6 Things to Know About Real Estate Appreciation

One of the greatest ongoing debates in real estate investing has been whether you should invest for cash flow or for appreciation. Which investment model is better for you depends mostly on your reasons to invest in real estate and for how long you plan to keep your property. If you are in real estate investing for some extra monthly income and you don’t plan to keep your property for more than 10-15 years, then you should focus on the cash flow, i.e., the amount of money left from the rent you charge after you cover all expenses. If, on the other hand, you are in real estate with the goal of selling your property in the long run after the price has risen significantly, then you must concentrate on real estate appreciation.

Related: Top Six Real Estate Investment Strategies

There are many factors which determine real estate appreciation, some of which are more obvious, while others are rather obscure.

1. Land

If you are looking for an investment property and to a lesser extent if you are looking to buy a home, don’t allow yourself to overstress the appearance and the structure of the property. Of course, the actual physical property is important especially if you plan to live there yourself in the long term, but that’s actually what depreciates in value year after year. Regardless of how beautiful your property is, the physical structure will lose its worth over time. The IRS also acknowledges that as it factors in depreciation in determining taxes. In addition, maintaining the property will require more and more capital investments over time to keep it running. Thus, you must focus on the land. Land does not only decrease in value as it ages; on the contrary, it is what drives real estate appreciation. As the population is constantly increasing, more people are looking for homes, more and more properties are getting built, land becomes more and more expensive. So, if you have the option of buying a larger and nicer house on a smaller piece of land or a smaller and less luxurious building on a larger piece of land for the same amount of money, go for the latter. This will bring you more real estate appreciation in the long run.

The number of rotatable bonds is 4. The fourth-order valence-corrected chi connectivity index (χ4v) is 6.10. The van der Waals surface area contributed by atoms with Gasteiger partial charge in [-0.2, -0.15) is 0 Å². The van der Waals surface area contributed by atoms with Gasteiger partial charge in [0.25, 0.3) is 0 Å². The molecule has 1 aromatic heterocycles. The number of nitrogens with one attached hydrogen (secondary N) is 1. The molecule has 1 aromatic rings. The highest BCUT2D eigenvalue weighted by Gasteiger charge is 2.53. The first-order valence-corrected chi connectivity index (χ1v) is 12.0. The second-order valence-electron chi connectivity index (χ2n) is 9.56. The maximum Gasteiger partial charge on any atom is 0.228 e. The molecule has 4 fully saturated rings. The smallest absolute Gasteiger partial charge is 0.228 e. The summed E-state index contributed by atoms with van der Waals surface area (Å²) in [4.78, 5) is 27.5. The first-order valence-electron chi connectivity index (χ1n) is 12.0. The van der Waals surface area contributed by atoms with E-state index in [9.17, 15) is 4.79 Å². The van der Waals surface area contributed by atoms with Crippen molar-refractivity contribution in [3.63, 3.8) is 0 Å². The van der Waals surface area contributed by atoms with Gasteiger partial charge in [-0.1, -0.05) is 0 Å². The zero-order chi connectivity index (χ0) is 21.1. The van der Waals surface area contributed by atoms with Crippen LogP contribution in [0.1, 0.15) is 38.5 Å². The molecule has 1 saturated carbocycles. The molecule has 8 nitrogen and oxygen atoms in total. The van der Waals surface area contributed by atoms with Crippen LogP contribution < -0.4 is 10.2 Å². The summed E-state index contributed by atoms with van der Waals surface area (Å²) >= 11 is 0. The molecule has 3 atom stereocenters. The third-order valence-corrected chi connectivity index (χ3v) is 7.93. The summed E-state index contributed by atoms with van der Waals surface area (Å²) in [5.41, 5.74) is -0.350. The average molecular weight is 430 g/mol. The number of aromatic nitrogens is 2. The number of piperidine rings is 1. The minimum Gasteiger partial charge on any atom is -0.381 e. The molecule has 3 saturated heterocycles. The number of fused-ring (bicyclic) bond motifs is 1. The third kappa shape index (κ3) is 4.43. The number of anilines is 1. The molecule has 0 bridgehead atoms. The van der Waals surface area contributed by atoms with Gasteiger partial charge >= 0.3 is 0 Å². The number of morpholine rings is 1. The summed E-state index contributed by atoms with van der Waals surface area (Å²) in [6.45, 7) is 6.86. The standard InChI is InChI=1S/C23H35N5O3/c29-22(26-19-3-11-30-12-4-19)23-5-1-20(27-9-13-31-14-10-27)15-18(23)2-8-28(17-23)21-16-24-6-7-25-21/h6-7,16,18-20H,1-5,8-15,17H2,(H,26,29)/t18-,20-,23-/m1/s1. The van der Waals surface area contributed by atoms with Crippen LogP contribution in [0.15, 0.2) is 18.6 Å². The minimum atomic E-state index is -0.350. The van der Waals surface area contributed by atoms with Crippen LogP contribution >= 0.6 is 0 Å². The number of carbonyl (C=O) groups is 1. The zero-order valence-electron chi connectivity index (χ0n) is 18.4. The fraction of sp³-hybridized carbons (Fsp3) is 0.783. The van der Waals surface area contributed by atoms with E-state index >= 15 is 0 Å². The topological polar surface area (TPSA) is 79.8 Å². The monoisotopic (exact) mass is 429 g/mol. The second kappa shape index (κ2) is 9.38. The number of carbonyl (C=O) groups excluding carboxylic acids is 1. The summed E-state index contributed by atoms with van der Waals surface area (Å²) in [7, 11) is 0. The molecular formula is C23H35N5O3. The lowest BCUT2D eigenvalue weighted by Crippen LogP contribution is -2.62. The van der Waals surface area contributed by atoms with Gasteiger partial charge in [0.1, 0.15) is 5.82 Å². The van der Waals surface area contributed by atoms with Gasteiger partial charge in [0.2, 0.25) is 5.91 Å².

2. Location

The second factor determining real estate appreciation is closely related to land. Once again, the actual physical structure is only of secondary importance. Real estate property value at any point is a function of supply and demand, while the appearance, the functionality, and the maintenance of the physical structure have a lesser impact. Location is the key! Location refers to many aspects – the state, the city, the neighborhood, the exact place within the neighborhood. Locations within markets with higher population growths, better economies, more developed infrastructures, and off main roads are in higher demand and are also more likely to provoke real estate appreciation in the future.

Related: Top 5 Major Cities and Buy-and-Hold Investment Properties

You can use Mashvisor to obtain comparative analytics for various locations across the US.

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3. Future Development Plans